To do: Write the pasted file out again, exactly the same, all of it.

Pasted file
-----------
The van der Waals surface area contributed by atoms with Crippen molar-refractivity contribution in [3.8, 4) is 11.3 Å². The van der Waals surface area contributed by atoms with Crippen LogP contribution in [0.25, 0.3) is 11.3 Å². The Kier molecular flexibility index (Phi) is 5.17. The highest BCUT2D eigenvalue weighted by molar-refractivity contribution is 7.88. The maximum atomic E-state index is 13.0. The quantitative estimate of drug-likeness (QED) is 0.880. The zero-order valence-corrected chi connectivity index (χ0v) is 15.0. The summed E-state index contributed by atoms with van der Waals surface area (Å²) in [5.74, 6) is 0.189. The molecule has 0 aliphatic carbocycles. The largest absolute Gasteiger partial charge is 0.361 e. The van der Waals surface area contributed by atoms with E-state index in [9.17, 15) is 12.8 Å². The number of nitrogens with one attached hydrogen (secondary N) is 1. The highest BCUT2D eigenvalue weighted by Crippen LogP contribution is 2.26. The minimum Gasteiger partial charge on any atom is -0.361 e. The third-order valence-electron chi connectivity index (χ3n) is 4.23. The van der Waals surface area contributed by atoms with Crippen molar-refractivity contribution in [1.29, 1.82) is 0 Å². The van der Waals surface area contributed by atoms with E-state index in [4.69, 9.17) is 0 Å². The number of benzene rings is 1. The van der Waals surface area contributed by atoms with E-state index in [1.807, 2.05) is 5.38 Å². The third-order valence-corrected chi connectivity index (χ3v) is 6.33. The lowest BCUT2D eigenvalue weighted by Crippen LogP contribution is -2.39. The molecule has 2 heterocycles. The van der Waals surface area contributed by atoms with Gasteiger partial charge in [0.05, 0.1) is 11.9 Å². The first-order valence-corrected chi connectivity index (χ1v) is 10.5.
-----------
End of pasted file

The van der Waals surface area contributed by atoms with Crippen molar-refractivity contribution in [3.8, 4) is 11.3 Å². The van der Waals surface area contributed by atoms with Crippen LogP contribution in [0.25, 0.3) is 11.3 Å². The Kier molecular flexibility index (Phi) is 5.17. The highest BCUT2D eigenvalue weighted by molar-refractivity contribution is 7.88. The maximum atomic E-state index is 13.0. The quantitative estimate of drug-likeness (QED) is 0.880. The zero-order valence-corrected chi connectivity index (χ0v) is 15.0. The summed E-state index contributed by atoms with van der Waals surface area (Å²) in [5.74, 6) is 0.189. The molecule has 0 aliphatic carbocycles. The largest absolute Gasteiger partial charge is 0.361 e. The van der Waals surface area contributed by atoms with E-state index in [9.17, 15) is 12.8 Å². The number of nitrogens with one attached hydrogen (secondary N) is 1. The highest BCUT2D eigenvalue weighted by Crippen LogP contribution is 2.26. The minimum Gasteiger partial charge on any atom is -0.361 e. The third-order valence-electron chi connectivity index (χ3n) is 4.23. The van der Waals surface area contributed by atoms with Crippen molar-refractivity contribution in [1.29, 1.82) is 0 Å². The van der Waals surface area contributed by atoms with E-state index in [4.69, 9.17) is 0 Å². The number of benzene rings is 1. The van der Waals surface area contributed by atoms with E-state index in [1.807, 2.05) is 5.38 Å². The third-order valence-corrected chi connectivity index (χ3v) is 6.33. The lowest BCUT2D eigenvalue weighted by Crippen LogP contribution is -2.39. The molecule has 2 heterocycles. The van der Waals surface area contributed by atoms with Gasteiger partial charge in [0.05, 0.1) is 11.9 Å². The first-order valence-corrected chi connectivity index (χ1v) is 10.5.